Schedule I drugs are all considered to lack any therapeutic or medical use. That’s the federal law and yet the National Institute on Drug Abuse, a US federal government research institute whose mission includes “bringing the power of science to bear on drug abuse and addiction,” has officially admitted that marijuana extracts can kill cancer cells.
The institute has revised a page on its website entitled “DrugFacts: Is Marijuana Medicine?” citing a recent study conducted by a group of scientists at St. George’s University, London.
“Recent animal studies have shown that marijuana extracts may help kill certain cancer cells and reduce the size of others,” the NIDA report stated, adding that evidence from “one cell culture study suggests that purified extracts from whole-plant marijuana can slow the growth of cancer cells from one of the most serious types of brain tumors.”
This is significant because of Marijuana’s Schedule I status. The DEA and DOJ are still prosecuting medical marijuana patients based upon that classification.
“The benefits of the cannabis plant elements were known before but the drastic reduction of brain cancers if used with irradiation is something new and may well prove promising for patients who are in gravely serious situations with such cancers in the future,” Dr Wai Liu, Senior Research Fellow and lead researcher on the project, said.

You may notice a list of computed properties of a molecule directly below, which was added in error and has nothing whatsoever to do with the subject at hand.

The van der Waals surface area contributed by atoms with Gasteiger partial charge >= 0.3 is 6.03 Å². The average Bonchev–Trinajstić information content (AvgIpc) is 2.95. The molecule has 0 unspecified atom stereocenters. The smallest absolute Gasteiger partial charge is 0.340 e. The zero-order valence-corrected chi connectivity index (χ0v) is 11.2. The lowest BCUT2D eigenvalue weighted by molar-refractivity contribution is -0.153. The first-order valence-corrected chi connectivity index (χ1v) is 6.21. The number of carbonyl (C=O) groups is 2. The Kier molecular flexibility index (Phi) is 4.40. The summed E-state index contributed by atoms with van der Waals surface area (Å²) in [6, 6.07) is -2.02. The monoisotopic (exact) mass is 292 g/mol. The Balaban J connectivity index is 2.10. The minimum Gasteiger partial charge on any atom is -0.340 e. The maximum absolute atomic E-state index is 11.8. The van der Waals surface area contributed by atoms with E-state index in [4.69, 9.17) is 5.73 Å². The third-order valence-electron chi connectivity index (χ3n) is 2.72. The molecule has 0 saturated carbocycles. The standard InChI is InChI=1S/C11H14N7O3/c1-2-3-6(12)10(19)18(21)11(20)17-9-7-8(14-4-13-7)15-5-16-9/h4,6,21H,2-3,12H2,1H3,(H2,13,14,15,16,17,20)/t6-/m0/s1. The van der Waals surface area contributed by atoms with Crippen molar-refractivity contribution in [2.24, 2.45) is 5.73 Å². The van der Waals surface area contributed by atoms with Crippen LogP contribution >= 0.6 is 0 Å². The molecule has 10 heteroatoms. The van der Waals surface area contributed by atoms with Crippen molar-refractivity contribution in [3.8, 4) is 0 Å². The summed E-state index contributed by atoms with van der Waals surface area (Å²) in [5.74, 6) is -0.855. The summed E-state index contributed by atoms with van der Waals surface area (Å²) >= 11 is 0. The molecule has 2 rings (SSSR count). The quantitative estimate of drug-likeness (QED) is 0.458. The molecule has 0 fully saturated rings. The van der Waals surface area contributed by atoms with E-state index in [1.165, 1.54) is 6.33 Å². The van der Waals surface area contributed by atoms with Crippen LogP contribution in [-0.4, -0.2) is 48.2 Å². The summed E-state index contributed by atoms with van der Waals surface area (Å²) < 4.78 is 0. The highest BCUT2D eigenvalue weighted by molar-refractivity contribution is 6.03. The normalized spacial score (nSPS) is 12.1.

Earlier this week the Justice Department released a statement that while it will not stop states that allow medical marijuana from carrying out their programs, it will still go after marijuana users, however.
“Consistent with the Department’s stated enforcement priorities, we don’t expect that the amendment will impact our ability to prosecute private individuals or private entities who are violating the Controlled Substances Act,” Department spokesman Patrick Rodenbush said in a statement, the Los Angeles Times reported.
Policy manager at the Drug Policy Alliance, Malik Burnett, told VICE News that NIDA’s recent admission about the efficacy of medical marijuana, coupled with the US Department of Justice’s vow to continue cracking down on the drug, is akin to a “major hypocrisy” by the government.
“We have the Justice Department continuing to threaten patients with arrest and prosecution in spite of the fact that Congress has voted to prevent the Justice Department from interfering with states that have passed medical marijuana laws,” Burnett said.
“These are all just parts of the major hypocrisy within the federal government when it comes to the issue of marijuana.”
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